by Jarrod Jones. Tyler Crook has spent the last decade or so exploring the darker paths with fellow travelers. With The Lonesome Hunters, Crook makes this journey alone.

This latest creator-owned series from Dark Horse Comics marks Crook’s first solo credit since he made the leap from video games to comics back in 2011. Petrograd (published by Oni Press) saw Crook team with writer Philip Gelatt on a moody conspiracy piece that spurred new opportunities for the artist to hone his craft, his unique blend of inks and watercolors becoming murkier over time as he delved into increasingly spookier and gnarlier fare. He would soon join the Mignolaverse with B.P.R.D.: Hell on Earth (working with writer John Arcudi) which, coupled with his collaborations with Cullen Bunn on The Sixth Gun (from Oni) and their Eisner-nominated series Harrow County (also published by Dark Horse), cemented his reputation as a singular voice in the horror genre.

It was on Harrow County where Crook began to creatively branch out, scripting back-up stories for the horror series while also knocking out fully painted issues in tandem with his co-creator and writer. “The backup stories I did in [County] really helped me to build my confidence,” he tells me. “But working on a series like The Lonesome Hunters feels more like discovering some sort of lovely maze that you can explore with some leisure. [Laughs] That sounds dumb but I think its kind of true.”

The maze Crook has laid out in The Lonesome Hunters will be navigated by Howard and Lupe, two people who are suddenly thrust into each other’s lives through dark forces that will reveal much about the sinister world they inhabit and more about themselves and the traumas they’ve both silently endured. (Watch out for magpies.) Also: Howard, who has to be clocking in at around a hundred, wields a giant honking sword. It’s safe to say that Crook is looking to strike a specific balance of horror, humor, and heart. “I think I wanted to make a story that had the weird and fun elements of a typical horror story [that also explored] some of the real horrors that we all experience in our normal lives.”

Tyler Crook spoke with DoomRocket about The Lonesome Hunters, the process and inspirations that made it come to life, and what readers can expect from him now that he’s finally made the daring leap into solo comic creation.

1. You had already done some writing on ‘Harrow County’—you wrote backups on top of your art duties—but ‘The Lonesome Hunters’ is your first foray into solo creator-owned work. How has it felt to make that jump? 

Tyler Crook: It’s been a bit of a rollercoaster! Writing a series like this is easier in some ways and harder in some ways than I expected. When I’m just drawing a series, obviously, I get to rely a lot on wonderful writers like Cullen Bunn, Jeff Lemire and John Arcudi. So it can feel like a lot of pressure when I’m writing and drawing the whole thing by myself. There are days when I wake up and I can’t believe how good this series is turning out and then there are days when I wake up and wish I could blame a writer for this scene with a thousand birds in it. It takes a lot of audacity to believe that you have a story worth a reader’s time and money and it can be hard to maintain the confidence to finish. But everyone I’ve shown The Lonesome Hunters to seems to really enjoy it.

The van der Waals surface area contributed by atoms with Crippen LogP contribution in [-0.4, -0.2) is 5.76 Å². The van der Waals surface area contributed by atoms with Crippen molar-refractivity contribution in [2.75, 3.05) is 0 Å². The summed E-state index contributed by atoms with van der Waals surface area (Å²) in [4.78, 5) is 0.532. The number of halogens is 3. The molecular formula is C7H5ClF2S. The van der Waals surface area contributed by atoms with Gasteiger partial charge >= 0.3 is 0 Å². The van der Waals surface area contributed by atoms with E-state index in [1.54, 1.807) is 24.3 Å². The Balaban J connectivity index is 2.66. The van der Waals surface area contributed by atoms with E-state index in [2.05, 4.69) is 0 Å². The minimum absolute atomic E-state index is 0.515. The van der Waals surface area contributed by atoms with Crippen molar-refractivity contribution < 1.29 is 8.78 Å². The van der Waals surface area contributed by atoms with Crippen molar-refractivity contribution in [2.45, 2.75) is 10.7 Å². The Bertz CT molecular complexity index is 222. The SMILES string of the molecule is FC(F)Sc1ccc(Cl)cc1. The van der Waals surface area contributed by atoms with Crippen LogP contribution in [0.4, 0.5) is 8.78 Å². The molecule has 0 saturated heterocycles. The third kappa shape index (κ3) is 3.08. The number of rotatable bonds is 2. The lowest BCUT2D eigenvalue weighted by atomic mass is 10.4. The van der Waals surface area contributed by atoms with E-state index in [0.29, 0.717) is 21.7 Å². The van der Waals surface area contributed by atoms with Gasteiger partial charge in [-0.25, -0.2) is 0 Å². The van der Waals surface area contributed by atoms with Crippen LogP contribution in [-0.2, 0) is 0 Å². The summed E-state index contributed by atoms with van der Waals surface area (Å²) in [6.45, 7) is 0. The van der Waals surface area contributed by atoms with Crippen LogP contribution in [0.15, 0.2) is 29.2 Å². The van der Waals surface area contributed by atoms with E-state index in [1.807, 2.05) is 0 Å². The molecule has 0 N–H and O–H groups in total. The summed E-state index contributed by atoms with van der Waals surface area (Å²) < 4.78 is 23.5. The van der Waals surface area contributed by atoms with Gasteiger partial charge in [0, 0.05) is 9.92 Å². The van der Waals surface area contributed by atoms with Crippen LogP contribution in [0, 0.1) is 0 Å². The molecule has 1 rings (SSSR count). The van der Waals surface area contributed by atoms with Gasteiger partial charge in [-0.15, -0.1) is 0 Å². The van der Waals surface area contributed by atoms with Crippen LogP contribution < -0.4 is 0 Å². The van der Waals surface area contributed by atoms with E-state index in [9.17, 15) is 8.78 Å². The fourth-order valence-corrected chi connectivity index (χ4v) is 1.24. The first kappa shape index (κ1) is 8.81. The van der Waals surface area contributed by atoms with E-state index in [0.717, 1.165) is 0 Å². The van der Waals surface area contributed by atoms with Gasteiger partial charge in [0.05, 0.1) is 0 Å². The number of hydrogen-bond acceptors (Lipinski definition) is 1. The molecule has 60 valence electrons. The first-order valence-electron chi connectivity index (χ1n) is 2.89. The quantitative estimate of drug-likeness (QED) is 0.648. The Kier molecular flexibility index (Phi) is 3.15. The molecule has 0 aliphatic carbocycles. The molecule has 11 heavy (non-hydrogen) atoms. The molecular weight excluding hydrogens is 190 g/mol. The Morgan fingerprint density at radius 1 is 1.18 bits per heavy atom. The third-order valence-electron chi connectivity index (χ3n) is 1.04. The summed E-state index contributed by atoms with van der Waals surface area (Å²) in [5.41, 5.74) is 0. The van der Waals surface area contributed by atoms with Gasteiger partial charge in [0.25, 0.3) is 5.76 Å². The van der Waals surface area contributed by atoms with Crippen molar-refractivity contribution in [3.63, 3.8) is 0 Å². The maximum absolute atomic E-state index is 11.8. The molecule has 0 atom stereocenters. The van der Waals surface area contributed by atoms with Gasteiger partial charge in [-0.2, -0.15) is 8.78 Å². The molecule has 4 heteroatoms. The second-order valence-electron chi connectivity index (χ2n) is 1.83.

Was ‘The Lonesome Hunters’ always meant to be your first solo writer-artist book? What was it about this story that made you feel you needed to tell it on your own?

The Lonesome Hunters is a story that has been with me for a long time. I started thinking about it almost ten years ago. So, when I decided that it was time for me to take the plunge into doing a solo project, it was the story that I was most prepared to tell. It wasn’t really planned to be my first series but I’m glad it is.

2. Trauma seems to be the primary thematic force behind ‘The Lonesome Hunters’. Here, your main character Howard endures the late days of his unnaturally long life by shouldering a tremendous shock he experienced as a child. Your other primary character, Lupe, is seen living with a seemingly abusive uncle—and there’s no mention of her folks, which subtly implies that she might have endured some rough stuff in her life, as well. What is it about that uniquely quiet brand of suffering that only trauma can provide that makes it so rich for drama—and horror? 

I wish I could remember where I read this, but I saw somewhere a person describing why horror is important as a genre. Their idea was that horror stories are models for navigating impossible situations. They illustrate how a person can survive even where it’s really, really hard. And I think I wanted to make a story that had the weird and fun elements of a typical horror story [that also explored] some of the real horrors that we all experience in our normal lives. I guess all drama comes from people wanting things that are hard or impossible to get. And sometimes just being safe and not being crushed by fear is all people want. And sometimes that seems completely impossible.